outlined terms of its coming split, saying in a regulatory filing that shareholders will get half a share of the new CBS and half a share of the new Viacom for each Viacom share they hold.
In a filing with the
Securities and Exchange Commission
, the company didn't provide a specific date for the completion of the split, which will disassemble one of the world's biggest media companies.
Chairman Sumner Redstone first detailed his proposal seven months ago. By splitting into a growth side, comprising Viacom's MTV Networks and Paramount, and a value side made up of CBS, Infinity radio and Viacom Outdoor, Redstone hopes to clarify the investment thesis for Wall Street.
In the SEC filing Redstone wrote that, "In many ways, this separation is a natural extension of the path we laid out in creating Viacom. We recognize the need to adapt to a changing competitive environment and we believe that the separation of New Viacom and CBS Corp. will best serve our stockholders."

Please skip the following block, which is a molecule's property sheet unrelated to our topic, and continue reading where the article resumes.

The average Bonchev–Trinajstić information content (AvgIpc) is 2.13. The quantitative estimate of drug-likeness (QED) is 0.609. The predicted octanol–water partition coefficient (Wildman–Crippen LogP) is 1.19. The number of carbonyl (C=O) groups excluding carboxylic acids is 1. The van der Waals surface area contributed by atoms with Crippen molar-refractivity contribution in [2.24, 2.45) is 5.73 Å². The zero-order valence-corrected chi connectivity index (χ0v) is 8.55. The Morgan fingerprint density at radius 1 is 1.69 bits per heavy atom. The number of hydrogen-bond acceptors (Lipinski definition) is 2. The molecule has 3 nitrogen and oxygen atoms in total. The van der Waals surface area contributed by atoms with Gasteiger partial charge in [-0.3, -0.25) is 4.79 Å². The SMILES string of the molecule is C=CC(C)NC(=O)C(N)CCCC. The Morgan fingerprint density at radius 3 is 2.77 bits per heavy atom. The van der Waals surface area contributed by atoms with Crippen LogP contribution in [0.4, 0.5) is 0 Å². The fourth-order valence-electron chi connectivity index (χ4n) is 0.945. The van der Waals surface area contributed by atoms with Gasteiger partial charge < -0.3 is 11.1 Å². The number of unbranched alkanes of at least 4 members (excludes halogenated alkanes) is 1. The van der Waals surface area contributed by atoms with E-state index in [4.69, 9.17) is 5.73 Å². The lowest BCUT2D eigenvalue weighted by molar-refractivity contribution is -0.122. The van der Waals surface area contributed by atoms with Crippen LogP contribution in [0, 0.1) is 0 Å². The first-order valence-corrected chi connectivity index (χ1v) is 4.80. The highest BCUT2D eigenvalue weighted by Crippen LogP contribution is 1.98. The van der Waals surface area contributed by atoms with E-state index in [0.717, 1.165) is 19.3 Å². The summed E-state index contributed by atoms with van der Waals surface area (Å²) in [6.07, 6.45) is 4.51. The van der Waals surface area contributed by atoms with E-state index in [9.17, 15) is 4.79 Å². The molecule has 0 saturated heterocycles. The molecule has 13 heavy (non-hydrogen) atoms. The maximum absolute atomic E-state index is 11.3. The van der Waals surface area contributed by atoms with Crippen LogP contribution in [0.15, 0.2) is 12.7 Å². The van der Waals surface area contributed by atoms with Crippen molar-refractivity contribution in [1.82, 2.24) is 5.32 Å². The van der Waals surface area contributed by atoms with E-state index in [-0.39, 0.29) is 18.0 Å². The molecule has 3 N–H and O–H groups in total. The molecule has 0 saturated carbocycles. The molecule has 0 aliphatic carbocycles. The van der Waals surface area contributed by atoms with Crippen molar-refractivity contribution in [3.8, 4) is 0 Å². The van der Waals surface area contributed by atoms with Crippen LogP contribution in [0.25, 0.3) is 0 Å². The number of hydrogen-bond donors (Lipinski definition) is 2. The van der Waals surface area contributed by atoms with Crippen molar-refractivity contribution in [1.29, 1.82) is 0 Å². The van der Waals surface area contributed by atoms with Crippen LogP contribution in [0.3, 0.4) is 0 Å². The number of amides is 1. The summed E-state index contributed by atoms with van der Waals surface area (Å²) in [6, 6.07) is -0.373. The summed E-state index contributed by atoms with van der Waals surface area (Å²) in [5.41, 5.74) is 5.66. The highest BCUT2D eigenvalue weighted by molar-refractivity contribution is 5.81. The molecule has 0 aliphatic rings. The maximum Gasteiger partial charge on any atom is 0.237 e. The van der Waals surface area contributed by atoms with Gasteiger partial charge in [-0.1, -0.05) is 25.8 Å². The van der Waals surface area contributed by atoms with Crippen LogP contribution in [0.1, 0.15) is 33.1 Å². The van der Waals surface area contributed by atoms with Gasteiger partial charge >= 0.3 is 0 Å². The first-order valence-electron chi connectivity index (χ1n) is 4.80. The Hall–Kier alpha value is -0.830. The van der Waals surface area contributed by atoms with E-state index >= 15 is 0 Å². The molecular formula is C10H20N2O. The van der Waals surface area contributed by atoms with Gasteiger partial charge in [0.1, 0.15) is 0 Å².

The New Viacom will consist of cable networks and entertainment brands including MTV, VH1, Nickelodeon, Nick at Nite, Comedy Central, Country Music Television, Spike TV, TV Land, BET, Paramount Pictures, Paramount Home Entertainment and Famous Music.
CBS will consist of CBS and UPN; the CBS television stations group; Infinity Broadcasting; the CBS, Paramount and King World television production and syndication operations; cable brand Showtime; Viacom Outdoor; Paramount Parks, and Simon & Schuster.
The CBS side spins off a great deal of cash, while the Viacom side is expected to be more nimble and fast growing.
Les Moonves will run the CBS operation while Tom Freston will run the new-look Viacom. Redstone will remain chairman of both companies.
The news did little to stimulate the stock Wednesday, as Viacom dropped 43 cents to $32.17 at midday.